- Delaware regulators this week officially signed off on the merger of Pepco Holdings and Exelon Corp., meaning the companies need just one more regulatory approval to move forward with the combination of their six utilities.
- Maryland approved the merger last week, leaving only the District of Columbia left to vote on the deal. The Delaware decision was expected since February, when the two companies reached a settlement with regulators.
- After reviewing the Maryland decision, Pepco and Exelon accepted nearly four dozen conditions placed on the merger, including commitments to boost reliabillity and bill credits to customers.
The companies have not issued a statement on Delaware's decision, but Darryl Bradford, Exelon senior vice president and general counsel, told The News Journal the decision was "heartening" and hoped the merger could close soon.
Following the Maryland decision, the companies said they would need to consider the nearly four dozen conditions regulators attached to the deal, but quickly issued a statement saying they would accept the order and comply with all caveats.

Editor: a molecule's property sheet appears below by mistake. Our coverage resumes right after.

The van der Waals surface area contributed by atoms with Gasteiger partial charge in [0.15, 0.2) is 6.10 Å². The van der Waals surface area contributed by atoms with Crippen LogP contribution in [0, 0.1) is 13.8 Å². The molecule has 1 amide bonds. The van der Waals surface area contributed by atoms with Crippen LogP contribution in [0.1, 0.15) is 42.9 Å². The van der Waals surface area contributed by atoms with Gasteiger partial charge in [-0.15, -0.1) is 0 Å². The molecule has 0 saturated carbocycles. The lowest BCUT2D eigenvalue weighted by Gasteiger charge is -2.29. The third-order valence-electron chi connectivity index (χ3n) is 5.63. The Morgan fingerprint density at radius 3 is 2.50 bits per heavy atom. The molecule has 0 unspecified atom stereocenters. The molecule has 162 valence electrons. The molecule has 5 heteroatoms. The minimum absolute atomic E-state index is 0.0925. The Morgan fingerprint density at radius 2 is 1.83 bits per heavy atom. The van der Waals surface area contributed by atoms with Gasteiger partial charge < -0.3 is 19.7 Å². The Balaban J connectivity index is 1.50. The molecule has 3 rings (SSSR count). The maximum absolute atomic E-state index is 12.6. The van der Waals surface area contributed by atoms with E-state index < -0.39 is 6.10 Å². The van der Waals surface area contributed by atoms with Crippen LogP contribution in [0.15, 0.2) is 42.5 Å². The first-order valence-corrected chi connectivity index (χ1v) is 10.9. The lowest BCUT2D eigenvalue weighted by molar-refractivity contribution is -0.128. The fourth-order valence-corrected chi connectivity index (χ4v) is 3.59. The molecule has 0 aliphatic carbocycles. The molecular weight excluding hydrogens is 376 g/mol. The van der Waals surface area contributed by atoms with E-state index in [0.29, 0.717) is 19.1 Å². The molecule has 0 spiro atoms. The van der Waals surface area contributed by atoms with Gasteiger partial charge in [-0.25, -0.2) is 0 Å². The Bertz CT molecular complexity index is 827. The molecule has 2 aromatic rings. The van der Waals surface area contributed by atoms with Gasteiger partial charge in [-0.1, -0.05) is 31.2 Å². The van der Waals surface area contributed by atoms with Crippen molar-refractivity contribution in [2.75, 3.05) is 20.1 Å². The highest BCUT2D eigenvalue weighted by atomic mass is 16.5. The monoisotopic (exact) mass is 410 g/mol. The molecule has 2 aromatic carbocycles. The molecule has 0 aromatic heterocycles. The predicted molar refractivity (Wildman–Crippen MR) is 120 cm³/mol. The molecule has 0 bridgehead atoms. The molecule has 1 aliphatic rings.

“After a thorough review of the order, we have concluded that it is constructive, but the conditions it imposes – including those to which the companies already committed in our settlement – will also be challenging," Chris Crane, Exelon president and CEO, said in a statement. "It poses some stringent conditions that will be difficult to fulfill, but all of us at Exelon accept the challenge and commit to proving ourselves in an expanded role in Maryland.”
The Maryland order included conditions calling for higher reliability standards, a $100 rate credit for Delmarva and Pepco residential customers and $43.2 million for energy efficiency programs in Prince George’s and Montgomery Counties and the Delmarva Maryland service territory.
A major condition requires Delmarva and Pepco to meet aggressive reliability performance standards from 2016 through 2020, and the utilities are subject to penalties for non-compliance.
If D.C. OKs the merger, it would allow the companies to combine Exelon utilities BGE, ComEd and PECO, with Pepco’s three electric and gas utilities, Atlantic City Electric, Delmarva Power and Pepco.
The nation's capital, however, has been home to some of the stiffest opposition to the merger in any of Pepco's service territories. POWER DC, a coalition of District activists and community leaders, began organizing against the acquisition in January, and since then nearly half of DC neighborhood governments and four DC Council members have come out against the merger.
Last week, the coalition came together to protest the merger on the steps of the Wilson Building — the District's city hall — and called on D.C. regulators to reject the deal. Public comment on the merger is slated to close in the nation's capital on May 27.